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Friday, February 23, 2024
Feb. 23, 2024

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Ruby Doss killing: Judge to hear DNA evidence in cold case bench trial starting Wednesday


SPOKANE — The judge presiding over the retrial of a 1986 cold case killing will allow DNA evidence and did not close the door to the defense’s contention of another suspect.

Spokane County Superior Court Judge Jeremy Schmidt will hear testimony, review evidence and issue a verdict in the murder case against 57-year-old Richard Aguirre, who waived his right to a jury trial late last month.

Aguirre is accused of strangling 27-year-old Ruby Doss near Playfair Race Course on Jan. 20, 1986. Doss, who worked as a prostitute, lived in the El Rancho Motel with her daughter and boyfriend.

Police investigators had few suspects in her killing until 2015, when a DNA profile from a condom found at the scene and later entered into a federal DNA database matched Aguirre, who by then had become a police officer in Pasco. Aguirre has since resigned from the force.

He was tried for Doss’ killing in 2021 but the jury could not reach a verdict.

The lack of a jury is not the only difference in his upcoming trial.

Schmidt ruled, as in the previous case, that DNA evidence linking Aguirre to the scene is admissible, despite the defense’s protests over how that evidence was handled over the years and the possibility of contamination. Those issues are expected to be argued during the trial.

The defense argued that the condom was found away from Doss’ body while prosecutors said the condom was found between an area where a struggle occurred and clothes matching what Doss was last seen wearing were found, and her body.

Schmidt agreed with prosecutors and ruled in their favor, but noted that the significance of the DNA evidence will be based on what is presented during trial.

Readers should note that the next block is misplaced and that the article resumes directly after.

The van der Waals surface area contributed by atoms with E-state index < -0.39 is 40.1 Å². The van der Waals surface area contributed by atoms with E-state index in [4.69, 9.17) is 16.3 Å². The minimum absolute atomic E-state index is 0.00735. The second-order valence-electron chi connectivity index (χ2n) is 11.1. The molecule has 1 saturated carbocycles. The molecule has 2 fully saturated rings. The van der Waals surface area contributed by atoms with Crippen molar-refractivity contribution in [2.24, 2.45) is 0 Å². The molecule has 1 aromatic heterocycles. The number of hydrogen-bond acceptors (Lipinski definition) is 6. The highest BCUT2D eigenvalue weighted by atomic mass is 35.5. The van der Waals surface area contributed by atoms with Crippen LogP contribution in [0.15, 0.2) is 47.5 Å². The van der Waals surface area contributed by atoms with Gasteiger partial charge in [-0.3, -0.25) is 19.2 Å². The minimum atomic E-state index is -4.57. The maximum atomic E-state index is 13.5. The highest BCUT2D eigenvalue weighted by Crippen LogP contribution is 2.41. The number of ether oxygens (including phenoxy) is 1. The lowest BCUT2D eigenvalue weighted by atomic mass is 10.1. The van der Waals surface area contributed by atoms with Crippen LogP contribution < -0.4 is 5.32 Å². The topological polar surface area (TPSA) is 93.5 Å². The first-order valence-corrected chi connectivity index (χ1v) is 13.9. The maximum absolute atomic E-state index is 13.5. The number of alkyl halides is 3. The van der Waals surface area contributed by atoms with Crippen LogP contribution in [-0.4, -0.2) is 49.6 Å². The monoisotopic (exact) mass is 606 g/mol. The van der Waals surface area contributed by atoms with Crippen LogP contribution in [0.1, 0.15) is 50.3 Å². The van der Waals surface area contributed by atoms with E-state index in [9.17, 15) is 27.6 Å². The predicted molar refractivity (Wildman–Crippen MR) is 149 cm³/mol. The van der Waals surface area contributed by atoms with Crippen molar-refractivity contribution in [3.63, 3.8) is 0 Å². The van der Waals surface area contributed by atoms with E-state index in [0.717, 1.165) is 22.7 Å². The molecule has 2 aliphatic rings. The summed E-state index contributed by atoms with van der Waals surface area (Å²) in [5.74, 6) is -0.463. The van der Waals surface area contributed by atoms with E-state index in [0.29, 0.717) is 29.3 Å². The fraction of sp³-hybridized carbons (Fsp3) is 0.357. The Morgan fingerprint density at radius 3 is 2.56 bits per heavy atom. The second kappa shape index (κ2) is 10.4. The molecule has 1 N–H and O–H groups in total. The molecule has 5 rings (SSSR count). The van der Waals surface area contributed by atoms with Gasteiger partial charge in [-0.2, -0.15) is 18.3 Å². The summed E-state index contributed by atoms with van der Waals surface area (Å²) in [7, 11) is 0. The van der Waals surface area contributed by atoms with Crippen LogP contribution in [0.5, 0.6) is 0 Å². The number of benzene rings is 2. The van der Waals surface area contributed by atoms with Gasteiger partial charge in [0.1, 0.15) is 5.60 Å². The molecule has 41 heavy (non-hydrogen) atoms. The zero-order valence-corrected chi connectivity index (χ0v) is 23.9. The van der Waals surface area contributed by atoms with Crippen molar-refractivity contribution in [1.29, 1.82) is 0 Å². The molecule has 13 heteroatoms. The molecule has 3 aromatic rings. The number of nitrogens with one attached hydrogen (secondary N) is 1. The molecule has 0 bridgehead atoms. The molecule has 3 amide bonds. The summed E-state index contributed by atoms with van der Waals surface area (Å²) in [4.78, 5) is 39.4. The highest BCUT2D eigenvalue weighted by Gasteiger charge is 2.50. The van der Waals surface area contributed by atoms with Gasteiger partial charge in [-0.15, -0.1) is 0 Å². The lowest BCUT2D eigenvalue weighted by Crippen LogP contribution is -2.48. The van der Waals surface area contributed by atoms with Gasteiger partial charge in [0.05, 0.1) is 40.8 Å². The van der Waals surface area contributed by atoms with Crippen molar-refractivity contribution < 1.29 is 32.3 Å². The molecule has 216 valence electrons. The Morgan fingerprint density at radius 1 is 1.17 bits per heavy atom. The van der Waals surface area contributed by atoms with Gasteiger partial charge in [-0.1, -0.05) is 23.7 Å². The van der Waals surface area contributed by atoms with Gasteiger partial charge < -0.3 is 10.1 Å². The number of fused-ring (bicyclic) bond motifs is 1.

Prosecutors hoped to prevent the defense from raising the possibility of an alternative suspect, arguing Aguirre planned to present “rumors” through testimony from officers about statements made by people they interviewed, not by the people themselves.

Aguirre’s attorney, Karen Lindholdt, said there are clear statements that a pimp and another prostitute had an issue with Doss and motive to kill her.

She also argued that the unmatched DNA profile found on Doss’ blouse points to another suspect.

“This is a classic example of an alternative suspect,” Lindholdt said.

Prosecutor Richard Whaley countered “this seems like a classic example of speculation and rumor.”

Whaley noted the people who pointed a finger at the pimp are not set to testify.

Schmidt said Lindholdt offered enough proof to show the evidence was relevant and should not be generally limited from being offered, but would be subject to appropriate objections, such as hearsay.

Aguirre had denied being in the United States when Doss was killed, arguing he was deployed to South Korea. He now admits he was in Spokane at the time, shifting his central defense from an alibi to offering an alternative suspect.

Though Aguirre is charged with first-degree murder, the judge could instead convict him of second-degree murder.

He faces up to life in prison.

Opening statements are scheduled to begin Wednesday.